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Ivf On The Nhs

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mrs_overall | 06:27 Sun 19th May 2013 | Society & Culture
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Another post on population growth got me thinking about this. The NHS is already stretched to capacity and infertility is not a life threatening illness. IMO no one has the "right" to have a child and I don't see why NHS resources should be spent on IVF,
Your thoughts?


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I am still confused about Jake's ovarian cancer scenario.

If one has had surgery for ovarian cancer which is usually removal of both ovaries and the uterus, then where would one put the harvested, fertilised egg?

Who was your last post to, em?
Definitely should not be funded by the NHS. There have always been couples who could not have children but they just had to get on with life. It now seems to be seen as a right to have IVF even though others are denied life saving drugs. If there is something I would like but can't have for some reason e.g. another pet I have to forget it and make the best of what I do have.
ask any childless couple what their views would be,,,,,,,,,,,,,,,,
to Mrs O.
Boto ... No one is ever denied life-saving drugs!!!

Anne, //ask any childless couple what their views would be//

We know what their views would be - but why should they expect other people to pay for something that isn't a medical necessity - or to forego better treatment because funds are being spent on non-essential treatment?
no one is ever denied life saving drugs, yes they are, don't NICE have the say, if the drug appears to be too expensive to prolong a persons life, the PCT can refuse it, or is that another fact that isn't a fact.
ummmm....yes, I suppose so.....are there enough surrogate mothers about to offer the fertilised ovum a lodging?
Nom, //No one is ever denied life-saving drugs!!! //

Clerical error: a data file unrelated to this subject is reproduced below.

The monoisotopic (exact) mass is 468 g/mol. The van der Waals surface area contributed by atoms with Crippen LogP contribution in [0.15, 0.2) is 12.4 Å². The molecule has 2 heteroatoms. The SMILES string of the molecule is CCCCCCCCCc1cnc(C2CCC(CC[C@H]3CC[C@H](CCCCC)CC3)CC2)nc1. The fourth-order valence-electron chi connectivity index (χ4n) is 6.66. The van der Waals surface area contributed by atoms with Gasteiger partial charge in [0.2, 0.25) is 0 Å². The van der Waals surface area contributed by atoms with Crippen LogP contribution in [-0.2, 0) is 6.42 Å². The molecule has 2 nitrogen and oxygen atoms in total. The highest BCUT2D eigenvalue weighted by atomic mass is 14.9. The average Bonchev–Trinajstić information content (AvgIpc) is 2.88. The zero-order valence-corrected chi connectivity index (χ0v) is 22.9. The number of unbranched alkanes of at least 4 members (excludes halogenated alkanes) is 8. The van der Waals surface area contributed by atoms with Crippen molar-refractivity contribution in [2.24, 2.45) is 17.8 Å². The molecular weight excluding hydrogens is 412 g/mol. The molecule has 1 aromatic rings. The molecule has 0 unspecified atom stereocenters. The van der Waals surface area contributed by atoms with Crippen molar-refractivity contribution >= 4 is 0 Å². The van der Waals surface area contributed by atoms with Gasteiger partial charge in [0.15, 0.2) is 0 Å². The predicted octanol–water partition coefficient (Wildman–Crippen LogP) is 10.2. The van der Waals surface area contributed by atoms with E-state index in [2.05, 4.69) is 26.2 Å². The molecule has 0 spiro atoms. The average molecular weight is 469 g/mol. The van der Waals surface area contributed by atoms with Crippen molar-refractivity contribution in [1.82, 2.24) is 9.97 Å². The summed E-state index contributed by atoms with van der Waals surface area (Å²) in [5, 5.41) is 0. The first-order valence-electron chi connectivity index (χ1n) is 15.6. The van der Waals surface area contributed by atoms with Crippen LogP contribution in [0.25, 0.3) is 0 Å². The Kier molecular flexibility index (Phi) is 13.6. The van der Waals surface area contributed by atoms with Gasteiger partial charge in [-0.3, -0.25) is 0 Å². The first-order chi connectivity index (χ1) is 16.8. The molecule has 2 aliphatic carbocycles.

That's not quite true. I know someone who's life has been saved because he could afford to pay for drugs that are not available on the NHS. He is in his 40s. His consultant told him that, sadly, only days before, he had watched a 20 year old, with exactly the same condition, die in an NHS hospital.
Em - that's prolong, not save.

Sqad - no, there isn't. The hope would be a close friend or family member. Surrogates are not allowed to be paid in the UK and that's why people go abroad.
one thing i do know, is don't be old and ill, it's the fact of seeing endless friends and relatives get poor treatment on the NHS, makes me wonder at our priorities where medical care is concerned.
slightly similar, should the NHS fund vasectomy reversal, and female sterilization reversal ?
if a person has a better quality of life, can live for another 4/5 years or perhaps longer because of a particular drug, that isn't just prolonging it, it's caring for the individual. If it's a swap between IVF and cancer care, treatment, drugs, i will go with the latter. Much money is donated to cancer care charities, so it isn't all funded by the taxpayer, except through their voluntary contributions.
Anne, No. If people want it, they should pay for it. That's the thing. There's a difference between 'need' and 'want'.
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Monosyllabic "yes" or "no" answers would make for very dull reading.
I find it interesting to read all the opinions posted on here
If the drugs aren't available on the NHS, then they're just not available.

There are women who can't understand why they can't have Herceptin to treat their breast cancer, when in fact the cancer they have is HER2 negative and therefore Herceptin would be completely inefficacious.

If people are eligible for a certain treatment or therapy, their condition is still within the limits where that therapy is still indicated and elect to proceed with treatment...they will get it. Whether they shows response to that therapy remains to be seen.

If a drug or treatment is available on the NHS and the patient is eligible for that treatment, they would never be denied it on cost grounds.
I think you need to start a new thread for that, Anne.

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